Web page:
NetComposites
Thermwood

U.S. to Shelve Fuel-Efficiency Plan

10 January 2002

The Bush administration is abandoning an eight-year, $1.5 billion program to produce highly fuel efficient cars in favor of a government-industry push to develop vehicles powered by hydrogen fuel cells.
The Energy Department said Secretary Spencer Abraham planned to announce details of the new program, dubbed ``Freedom Car,'' at a major auto show in Detroit on Wednesday. The Energy Department and senior White House policy officials in the Bush administration have all along been cool toward the Partnership for a New Generation of Vehicles, a program championed by the Clinton administration as the answer to improved automobile fuel economy.
Begun in 1993, the joint venture between the federal government and the Big Three domestic automakers was seen as a way to put family-size sedans that get 80 miles per gallon into showrooms by 2004. Using advanced aerodynamics, new engine technologies and lighter composite materials, the companies have produced prototype vehicles getting 70 mpg, but have not come near developing a fleet of such vehicles for mass production.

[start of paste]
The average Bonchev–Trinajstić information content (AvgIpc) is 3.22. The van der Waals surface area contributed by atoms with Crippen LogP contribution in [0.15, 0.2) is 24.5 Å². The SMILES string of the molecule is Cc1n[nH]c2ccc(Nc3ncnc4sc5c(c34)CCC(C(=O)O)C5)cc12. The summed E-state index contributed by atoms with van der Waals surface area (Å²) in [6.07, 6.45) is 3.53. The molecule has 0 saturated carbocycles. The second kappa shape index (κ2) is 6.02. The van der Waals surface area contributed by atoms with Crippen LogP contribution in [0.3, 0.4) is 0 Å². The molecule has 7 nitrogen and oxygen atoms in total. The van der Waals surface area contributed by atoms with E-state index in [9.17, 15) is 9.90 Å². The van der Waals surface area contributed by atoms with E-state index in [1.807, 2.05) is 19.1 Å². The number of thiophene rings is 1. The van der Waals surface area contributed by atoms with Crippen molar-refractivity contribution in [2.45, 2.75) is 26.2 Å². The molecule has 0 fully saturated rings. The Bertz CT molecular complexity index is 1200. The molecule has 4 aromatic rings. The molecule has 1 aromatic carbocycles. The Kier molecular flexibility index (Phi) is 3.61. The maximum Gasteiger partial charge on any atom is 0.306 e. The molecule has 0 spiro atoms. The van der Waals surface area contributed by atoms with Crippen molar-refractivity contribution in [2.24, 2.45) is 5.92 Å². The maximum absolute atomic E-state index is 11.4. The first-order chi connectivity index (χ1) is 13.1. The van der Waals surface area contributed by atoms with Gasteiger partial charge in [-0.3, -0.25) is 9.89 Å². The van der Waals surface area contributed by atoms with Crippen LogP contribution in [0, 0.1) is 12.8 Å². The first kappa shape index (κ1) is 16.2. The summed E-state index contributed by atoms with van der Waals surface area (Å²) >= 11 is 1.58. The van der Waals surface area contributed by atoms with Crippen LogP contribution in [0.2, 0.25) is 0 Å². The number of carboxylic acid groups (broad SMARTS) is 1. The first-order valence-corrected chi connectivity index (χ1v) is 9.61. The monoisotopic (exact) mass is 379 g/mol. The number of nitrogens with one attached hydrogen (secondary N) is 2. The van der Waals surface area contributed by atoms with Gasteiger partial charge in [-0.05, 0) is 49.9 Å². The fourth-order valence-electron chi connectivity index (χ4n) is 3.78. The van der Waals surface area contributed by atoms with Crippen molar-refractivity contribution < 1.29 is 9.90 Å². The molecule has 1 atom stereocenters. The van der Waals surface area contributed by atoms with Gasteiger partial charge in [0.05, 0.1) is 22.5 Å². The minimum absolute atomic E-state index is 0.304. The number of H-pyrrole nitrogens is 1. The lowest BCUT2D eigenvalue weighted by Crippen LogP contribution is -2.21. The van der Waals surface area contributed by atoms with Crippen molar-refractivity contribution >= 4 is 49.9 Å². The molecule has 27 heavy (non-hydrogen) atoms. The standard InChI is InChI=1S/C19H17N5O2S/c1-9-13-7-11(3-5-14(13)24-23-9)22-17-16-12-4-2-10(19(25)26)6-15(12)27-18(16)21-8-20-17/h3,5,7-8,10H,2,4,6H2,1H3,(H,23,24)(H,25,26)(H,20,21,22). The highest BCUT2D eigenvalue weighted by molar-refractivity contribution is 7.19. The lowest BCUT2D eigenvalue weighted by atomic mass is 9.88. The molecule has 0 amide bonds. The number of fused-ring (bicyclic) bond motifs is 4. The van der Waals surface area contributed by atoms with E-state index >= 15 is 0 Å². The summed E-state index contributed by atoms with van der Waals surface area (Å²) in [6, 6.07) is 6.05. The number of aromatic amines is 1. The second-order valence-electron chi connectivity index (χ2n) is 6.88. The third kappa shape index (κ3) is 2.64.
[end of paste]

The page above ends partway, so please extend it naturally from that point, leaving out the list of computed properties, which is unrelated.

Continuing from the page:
Instead, the administration intends to focus on speeding up development of hydrogen fuel-cell powered vehicles, a technology that has attracted intense interest in recent years, although probably a decade away from producing large numbers of cars.






Related / You might like...

Scigrip Appoints Biesterfeld Distributor to French Markets

Scigrip has expanded its agreement with Biesterfeld Spezialchemie to include France and the French territories in Northern Africa, with immediate effect.

EconCore Presents Developments in Thermoplastic Honeycomb Core Technology

EconCore will unveil the latest developments in its thermoplastic honeycomb core production technology at NPE2018 on 7-11 May in Orlando, Florida, US.

Composite Advantage Introduces Standard Line of FRP Trail Bridges

Short-lived bridge products that require constant care and regular replacement have prompted parks and recreation agencies to look for longer lasting alternatives.